No other trader was allowed. So theoretically, these traders were supposedto auction for the crops, and the highest bidder procured the crops from the farmers. This way, the farmers are supposed to getthe best prices and they were supposed to be rich. But in reality, this was far far away fromthe truth for three major reasons. Firstly, the mandis are about 30 to 50 kilometresfar away from the farmers and more than 80% of the farmers in our country are still smallfarmers. So most of them either had storage facilities,nor could they afford transportation facilities.

Therefore, they either had to rent a truckor they had to sell it to a junior contractor who then sold it to the senior contractor,who then took it to them mandi. So to put that straight, they either had tobear the cost of transportation or they had to sell their produce to the middlemen atan extremely low cost. Secondly, the farmers had no way to find out what exactly was a price being offered at a particular mandi on a particular day. As a result, they only had to rely on word of mouth and take the risk of travelling 50 kilometres with the hope that the word of mouth was true. And lastly, since no other trader was allowed to procure crops from the mandi, the licenced.

Traders formed a cartel and instead of auctioningfor the highest price, they all quoted the same price which was way below the standardprice of the produce. For example, if one quintal of soyabean wassupposed to be sold at a base price of 8000 rupees giving the farmer a profit of 2500rupees per quintal, what the traders would do is all of them would quote a price of 6000rupees only. Why? Because 1700 farmers have already travelled50 kilometres and they cannot go back and they couldn’t sell their produce anywhere else. So the farmer had no other option but to sell his crops at a bare minimum profit of 500.

Rupees to the licenced traders. And worst case, if the farmer sold it to the junior contractor, then the profits would go down further from 500 rupees to less than100 rupees to sometimes even at a loss. And to make matters worse, even after dragging the price down to a mere 500 rupees. The mandi traders did not pay the farmersright away, and they took the hard on produce at an unofficial credit and paid the farmersonly when they made a profit. And this time of credit would range between one week to even one month. And this pathetic system put the farmers ina very very dangerous vicious cycle. Since the farmers did not have enough cashflow.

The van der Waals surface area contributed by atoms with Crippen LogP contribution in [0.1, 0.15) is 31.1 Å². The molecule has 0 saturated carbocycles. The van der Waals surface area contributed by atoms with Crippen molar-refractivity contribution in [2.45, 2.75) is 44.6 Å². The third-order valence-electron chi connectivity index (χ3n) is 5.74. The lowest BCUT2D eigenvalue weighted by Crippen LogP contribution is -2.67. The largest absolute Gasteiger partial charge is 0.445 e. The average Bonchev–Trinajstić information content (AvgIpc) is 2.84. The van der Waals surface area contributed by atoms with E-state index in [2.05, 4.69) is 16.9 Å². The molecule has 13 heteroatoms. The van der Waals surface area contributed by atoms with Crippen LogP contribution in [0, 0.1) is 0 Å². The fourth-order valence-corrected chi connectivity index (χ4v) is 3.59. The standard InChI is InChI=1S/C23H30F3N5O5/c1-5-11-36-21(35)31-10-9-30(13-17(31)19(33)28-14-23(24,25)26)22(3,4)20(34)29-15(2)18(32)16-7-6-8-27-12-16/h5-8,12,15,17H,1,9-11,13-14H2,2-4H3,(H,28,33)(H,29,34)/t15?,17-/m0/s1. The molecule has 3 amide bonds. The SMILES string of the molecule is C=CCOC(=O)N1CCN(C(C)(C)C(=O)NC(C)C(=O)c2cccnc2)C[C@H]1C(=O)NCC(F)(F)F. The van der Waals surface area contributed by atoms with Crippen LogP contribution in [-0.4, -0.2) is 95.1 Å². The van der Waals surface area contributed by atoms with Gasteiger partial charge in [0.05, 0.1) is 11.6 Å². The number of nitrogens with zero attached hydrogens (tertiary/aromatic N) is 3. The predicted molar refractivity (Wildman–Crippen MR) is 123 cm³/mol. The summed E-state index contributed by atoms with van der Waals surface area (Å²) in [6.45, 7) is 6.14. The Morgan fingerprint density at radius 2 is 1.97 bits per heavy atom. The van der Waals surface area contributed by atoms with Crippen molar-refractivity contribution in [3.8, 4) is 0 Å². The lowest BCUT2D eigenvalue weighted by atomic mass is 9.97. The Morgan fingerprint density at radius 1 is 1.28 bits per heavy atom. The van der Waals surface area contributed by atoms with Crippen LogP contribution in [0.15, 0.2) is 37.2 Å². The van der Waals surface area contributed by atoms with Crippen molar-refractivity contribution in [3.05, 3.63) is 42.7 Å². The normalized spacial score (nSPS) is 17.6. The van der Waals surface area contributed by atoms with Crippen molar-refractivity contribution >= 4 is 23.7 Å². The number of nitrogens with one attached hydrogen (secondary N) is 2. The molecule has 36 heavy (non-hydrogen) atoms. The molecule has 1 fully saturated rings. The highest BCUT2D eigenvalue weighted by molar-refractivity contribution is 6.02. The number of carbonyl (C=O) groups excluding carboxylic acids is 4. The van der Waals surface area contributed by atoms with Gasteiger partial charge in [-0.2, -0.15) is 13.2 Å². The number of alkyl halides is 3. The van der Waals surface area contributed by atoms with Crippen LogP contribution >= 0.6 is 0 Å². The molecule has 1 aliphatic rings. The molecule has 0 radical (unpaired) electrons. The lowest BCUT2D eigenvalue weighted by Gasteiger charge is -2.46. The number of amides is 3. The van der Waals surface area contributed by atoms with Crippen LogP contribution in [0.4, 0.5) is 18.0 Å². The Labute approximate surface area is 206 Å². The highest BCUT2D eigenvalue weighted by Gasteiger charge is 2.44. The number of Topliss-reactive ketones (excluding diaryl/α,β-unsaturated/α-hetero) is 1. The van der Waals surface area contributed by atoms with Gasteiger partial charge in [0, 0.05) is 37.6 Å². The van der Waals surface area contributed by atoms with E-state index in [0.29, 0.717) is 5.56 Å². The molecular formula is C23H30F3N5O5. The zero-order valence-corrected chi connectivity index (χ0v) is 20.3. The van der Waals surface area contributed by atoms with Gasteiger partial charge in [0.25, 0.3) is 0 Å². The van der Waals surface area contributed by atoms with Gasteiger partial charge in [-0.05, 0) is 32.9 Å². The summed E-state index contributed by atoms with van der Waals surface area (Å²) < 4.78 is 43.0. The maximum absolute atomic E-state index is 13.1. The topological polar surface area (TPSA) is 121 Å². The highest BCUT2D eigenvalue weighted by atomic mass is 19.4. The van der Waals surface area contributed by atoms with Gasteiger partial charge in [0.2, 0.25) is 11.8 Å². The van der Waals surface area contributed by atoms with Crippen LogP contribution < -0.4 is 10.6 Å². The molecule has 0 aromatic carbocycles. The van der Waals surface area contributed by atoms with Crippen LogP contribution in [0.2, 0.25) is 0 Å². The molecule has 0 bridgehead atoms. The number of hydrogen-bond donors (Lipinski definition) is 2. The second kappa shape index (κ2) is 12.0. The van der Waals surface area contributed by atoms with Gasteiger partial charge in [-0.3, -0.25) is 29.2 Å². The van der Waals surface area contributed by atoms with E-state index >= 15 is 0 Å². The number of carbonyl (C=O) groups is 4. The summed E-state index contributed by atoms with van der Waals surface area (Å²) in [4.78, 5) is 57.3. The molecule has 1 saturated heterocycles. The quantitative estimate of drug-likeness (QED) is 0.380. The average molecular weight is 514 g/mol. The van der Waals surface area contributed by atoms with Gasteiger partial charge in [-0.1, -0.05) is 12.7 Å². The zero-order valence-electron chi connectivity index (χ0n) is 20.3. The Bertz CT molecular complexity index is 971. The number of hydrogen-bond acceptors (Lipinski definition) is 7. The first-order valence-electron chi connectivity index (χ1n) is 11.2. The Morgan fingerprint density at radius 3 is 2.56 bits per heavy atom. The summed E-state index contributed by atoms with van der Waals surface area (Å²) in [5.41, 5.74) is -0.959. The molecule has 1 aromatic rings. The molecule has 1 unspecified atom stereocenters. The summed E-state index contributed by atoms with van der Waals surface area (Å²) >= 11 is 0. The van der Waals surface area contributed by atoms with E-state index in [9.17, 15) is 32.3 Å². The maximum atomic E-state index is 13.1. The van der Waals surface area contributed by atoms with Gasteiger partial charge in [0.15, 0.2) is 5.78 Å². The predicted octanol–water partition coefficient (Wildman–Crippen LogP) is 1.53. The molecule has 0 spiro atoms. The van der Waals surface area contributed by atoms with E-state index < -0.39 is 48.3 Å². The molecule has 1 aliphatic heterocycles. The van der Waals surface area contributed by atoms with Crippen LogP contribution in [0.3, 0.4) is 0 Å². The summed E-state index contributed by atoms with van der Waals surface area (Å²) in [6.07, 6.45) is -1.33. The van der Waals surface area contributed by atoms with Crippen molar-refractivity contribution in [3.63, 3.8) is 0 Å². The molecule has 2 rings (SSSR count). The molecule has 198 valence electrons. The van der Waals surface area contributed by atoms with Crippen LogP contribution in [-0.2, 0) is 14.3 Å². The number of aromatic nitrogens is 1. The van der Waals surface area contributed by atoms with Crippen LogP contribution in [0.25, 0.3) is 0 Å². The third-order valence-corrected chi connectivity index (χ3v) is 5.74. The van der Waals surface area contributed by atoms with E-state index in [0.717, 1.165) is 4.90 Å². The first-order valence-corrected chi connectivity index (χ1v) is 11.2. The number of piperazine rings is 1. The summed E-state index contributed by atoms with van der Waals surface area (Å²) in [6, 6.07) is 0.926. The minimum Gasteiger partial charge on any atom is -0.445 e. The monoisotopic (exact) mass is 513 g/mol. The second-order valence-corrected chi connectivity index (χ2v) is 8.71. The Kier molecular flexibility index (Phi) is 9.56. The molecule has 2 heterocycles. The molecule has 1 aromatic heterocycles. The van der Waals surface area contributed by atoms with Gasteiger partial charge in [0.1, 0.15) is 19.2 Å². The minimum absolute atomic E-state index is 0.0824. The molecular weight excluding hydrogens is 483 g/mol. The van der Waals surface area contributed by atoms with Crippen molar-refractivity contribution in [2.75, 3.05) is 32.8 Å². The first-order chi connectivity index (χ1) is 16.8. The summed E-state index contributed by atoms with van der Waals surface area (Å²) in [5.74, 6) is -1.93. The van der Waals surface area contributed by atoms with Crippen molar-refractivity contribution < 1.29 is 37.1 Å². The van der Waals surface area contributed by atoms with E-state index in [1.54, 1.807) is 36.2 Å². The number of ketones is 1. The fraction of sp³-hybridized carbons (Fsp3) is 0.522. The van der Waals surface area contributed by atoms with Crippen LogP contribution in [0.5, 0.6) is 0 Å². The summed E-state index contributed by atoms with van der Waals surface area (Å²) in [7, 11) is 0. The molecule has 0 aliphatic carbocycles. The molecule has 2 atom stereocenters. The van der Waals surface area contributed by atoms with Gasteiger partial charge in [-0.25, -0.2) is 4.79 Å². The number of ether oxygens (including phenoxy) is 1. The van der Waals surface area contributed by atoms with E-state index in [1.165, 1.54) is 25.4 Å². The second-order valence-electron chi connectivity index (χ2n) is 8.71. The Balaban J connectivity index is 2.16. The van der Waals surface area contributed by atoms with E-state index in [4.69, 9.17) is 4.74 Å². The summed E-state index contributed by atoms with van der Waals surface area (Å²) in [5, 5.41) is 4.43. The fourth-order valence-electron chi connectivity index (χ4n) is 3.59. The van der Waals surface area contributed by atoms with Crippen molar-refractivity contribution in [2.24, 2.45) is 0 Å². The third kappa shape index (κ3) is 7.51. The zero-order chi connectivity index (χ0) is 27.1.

It led to low investment into farming equipments,and other essential inputs like pesticides and fertilisers. This led to low production leading to low margins, which again led to a cash crunch. In fact, even today, this is a state of most of the farmers in our country. And at the end of the day, in 1999, the farmerswere losing 60 to 70% of the potential value of their crop with the agricultural gainsof only 25 to 30% of the global standards. But you know what, guys, this is when ITCcame out with a revolutionary initiative called the E-chaupal initiative, and they installeda super amazing tool called the computer in the remotest villages of India in 1999 itself.

And under this initiative, ITC supplied a windows PC and internet connection and a dot matrix printer to all the village centers in its canopy. To take this forward, they launched a websitecalled soyachaupal.com, which consisted of three of the most important information tabsneeded for the farmers, data and weather reports to help the farmers decide what is the besttime to sow his seeds and to prevent him from sowing seeds at the wrong time. Number two was the best practices section. For example, 18 inch spacing was considered to be best practice. However, many farmers were spacing the seed rows nine inches apart, which eventually resulted.